US Patriot Act kept Somalia starving
When war-torn Somalia was ravaged by a drought-induced famine last year, which killed tens of thousands and displaced over a million people, international media was quick to blame the Islamist Al-Shabaab for blocking humanitarian assistance from reaching its zone of control in southern Somalia.
But according to Ken Menkhaus, professor of Political Science at Davidson College in North Carolina, the United States’ counter-terrorism laws played an equally central role in obstructing assistance from reaching famine victims in desperate need of aid. Menkhaus said humanitarian organizations suspended food aid delivery to drought- struck areas controlled by Al-Shabaab for fear of violating the USA Patriot Act.
Congress passed the Act in 2001 as part of its response to the Setp. 11 terrorist attack on the World Trade Center and the Pentagon and under it, anyone who provides material benefits, even if unwittingly, to a designated terrorist group, could face the most severe penalties.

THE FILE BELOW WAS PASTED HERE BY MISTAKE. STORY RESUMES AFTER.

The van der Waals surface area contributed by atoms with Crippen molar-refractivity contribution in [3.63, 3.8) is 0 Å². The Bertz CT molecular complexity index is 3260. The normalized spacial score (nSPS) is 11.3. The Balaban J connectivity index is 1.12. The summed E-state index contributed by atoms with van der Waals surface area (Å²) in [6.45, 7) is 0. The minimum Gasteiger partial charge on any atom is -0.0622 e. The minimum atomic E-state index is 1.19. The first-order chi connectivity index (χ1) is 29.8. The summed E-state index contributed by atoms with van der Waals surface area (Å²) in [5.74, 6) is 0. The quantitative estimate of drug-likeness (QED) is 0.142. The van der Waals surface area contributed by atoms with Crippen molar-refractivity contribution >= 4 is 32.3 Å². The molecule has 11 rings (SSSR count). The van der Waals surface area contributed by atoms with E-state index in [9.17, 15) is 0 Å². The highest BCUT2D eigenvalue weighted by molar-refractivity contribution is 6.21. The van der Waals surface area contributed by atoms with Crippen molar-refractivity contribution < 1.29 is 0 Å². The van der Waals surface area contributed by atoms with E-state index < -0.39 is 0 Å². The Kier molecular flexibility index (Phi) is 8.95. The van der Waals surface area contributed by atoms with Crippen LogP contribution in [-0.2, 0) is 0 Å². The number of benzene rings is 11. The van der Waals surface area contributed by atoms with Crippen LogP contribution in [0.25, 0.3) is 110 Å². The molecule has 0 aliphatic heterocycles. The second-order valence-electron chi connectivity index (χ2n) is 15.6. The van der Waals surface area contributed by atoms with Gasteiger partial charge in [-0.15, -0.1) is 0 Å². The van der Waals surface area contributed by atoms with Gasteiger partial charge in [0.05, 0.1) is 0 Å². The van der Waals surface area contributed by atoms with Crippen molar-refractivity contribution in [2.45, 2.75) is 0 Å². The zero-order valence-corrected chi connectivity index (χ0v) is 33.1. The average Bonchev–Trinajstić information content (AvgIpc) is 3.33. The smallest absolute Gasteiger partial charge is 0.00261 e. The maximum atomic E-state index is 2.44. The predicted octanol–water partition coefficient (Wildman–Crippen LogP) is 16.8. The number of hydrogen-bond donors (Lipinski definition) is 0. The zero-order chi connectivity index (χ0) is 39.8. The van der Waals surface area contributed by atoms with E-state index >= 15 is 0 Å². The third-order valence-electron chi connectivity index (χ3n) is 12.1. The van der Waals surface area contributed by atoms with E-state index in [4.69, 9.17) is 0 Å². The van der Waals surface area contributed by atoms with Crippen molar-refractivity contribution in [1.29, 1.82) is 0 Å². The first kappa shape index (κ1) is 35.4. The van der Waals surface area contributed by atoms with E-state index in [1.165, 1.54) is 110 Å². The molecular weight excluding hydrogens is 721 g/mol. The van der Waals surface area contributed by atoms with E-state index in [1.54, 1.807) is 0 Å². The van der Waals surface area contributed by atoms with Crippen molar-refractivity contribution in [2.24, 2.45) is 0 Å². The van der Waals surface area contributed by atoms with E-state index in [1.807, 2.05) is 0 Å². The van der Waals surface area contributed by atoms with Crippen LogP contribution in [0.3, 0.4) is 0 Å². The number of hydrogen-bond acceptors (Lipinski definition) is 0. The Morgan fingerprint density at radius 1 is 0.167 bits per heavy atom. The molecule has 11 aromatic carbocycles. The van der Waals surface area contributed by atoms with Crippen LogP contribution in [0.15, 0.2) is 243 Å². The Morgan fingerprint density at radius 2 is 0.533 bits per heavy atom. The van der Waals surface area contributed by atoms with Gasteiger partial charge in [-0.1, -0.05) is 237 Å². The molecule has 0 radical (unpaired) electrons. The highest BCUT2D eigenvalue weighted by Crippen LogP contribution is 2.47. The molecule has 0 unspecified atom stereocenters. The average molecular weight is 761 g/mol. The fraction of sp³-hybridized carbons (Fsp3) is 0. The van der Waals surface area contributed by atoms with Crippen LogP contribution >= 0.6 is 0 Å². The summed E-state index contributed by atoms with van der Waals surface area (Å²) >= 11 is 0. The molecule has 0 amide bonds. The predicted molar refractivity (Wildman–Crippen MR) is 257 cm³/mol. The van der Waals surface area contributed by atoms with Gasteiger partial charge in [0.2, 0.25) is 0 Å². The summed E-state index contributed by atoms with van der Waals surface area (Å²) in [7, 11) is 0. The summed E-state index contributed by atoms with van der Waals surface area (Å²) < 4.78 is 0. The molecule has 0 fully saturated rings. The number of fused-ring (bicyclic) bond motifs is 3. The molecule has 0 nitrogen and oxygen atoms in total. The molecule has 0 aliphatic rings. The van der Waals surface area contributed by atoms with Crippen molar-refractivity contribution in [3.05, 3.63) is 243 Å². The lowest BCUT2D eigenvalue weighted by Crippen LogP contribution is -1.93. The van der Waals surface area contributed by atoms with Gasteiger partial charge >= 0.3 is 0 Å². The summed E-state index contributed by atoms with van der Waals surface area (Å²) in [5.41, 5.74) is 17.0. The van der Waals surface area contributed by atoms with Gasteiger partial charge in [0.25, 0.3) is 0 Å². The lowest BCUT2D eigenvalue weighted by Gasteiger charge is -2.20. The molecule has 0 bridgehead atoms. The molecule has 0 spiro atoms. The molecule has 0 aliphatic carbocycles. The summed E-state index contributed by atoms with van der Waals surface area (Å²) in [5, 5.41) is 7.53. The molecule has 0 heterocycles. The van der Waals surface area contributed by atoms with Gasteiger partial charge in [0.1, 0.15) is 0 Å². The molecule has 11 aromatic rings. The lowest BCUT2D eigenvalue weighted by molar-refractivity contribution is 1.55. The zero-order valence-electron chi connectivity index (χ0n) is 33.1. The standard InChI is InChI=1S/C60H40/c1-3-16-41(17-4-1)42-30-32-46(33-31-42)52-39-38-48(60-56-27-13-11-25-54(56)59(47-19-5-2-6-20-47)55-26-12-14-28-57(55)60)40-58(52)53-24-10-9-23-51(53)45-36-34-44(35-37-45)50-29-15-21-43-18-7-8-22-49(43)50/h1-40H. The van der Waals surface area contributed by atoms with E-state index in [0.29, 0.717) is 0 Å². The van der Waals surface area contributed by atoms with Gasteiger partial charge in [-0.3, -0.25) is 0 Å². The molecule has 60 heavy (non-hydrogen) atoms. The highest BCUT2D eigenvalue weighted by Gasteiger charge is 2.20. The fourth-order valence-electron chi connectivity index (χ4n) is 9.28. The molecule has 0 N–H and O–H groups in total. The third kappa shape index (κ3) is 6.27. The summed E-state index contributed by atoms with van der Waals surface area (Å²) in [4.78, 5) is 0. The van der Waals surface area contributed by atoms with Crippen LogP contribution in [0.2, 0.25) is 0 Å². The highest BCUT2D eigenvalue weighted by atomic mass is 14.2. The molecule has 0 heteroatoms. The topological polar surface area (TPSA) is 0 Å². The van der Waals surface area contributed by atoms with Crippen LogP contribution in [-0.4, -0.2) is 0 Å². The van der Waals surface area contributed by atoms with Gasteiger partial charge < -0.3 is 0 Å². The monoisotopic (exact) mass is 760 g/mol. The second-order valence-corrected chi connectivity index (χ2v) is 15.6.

Given that Al-Shabaab is designated a terrorist organization by the U.S., humanitarian groups were fearful that an accusation of ‘aiding terrorists’ could damage their entire organization. Thus many reached the conclusion that they were too vulnerable to operate in Al-Shabaab-controlled areas.
The U.S. could have issued a waiver, protecting relief agencies from counter-terrorism laws; similar waivers have been issued for relief agencies in southern Lebanon and the West Bank of the occupied Palestinian territories, where Hezbollah and Hamas operate respectively. But in the case of Somalia, Menkhaus believes the U.S. administration did not want to give its Republican opponents any political leverage on the eve of upcoming presidential elections by appearing too “soft on terrorism”.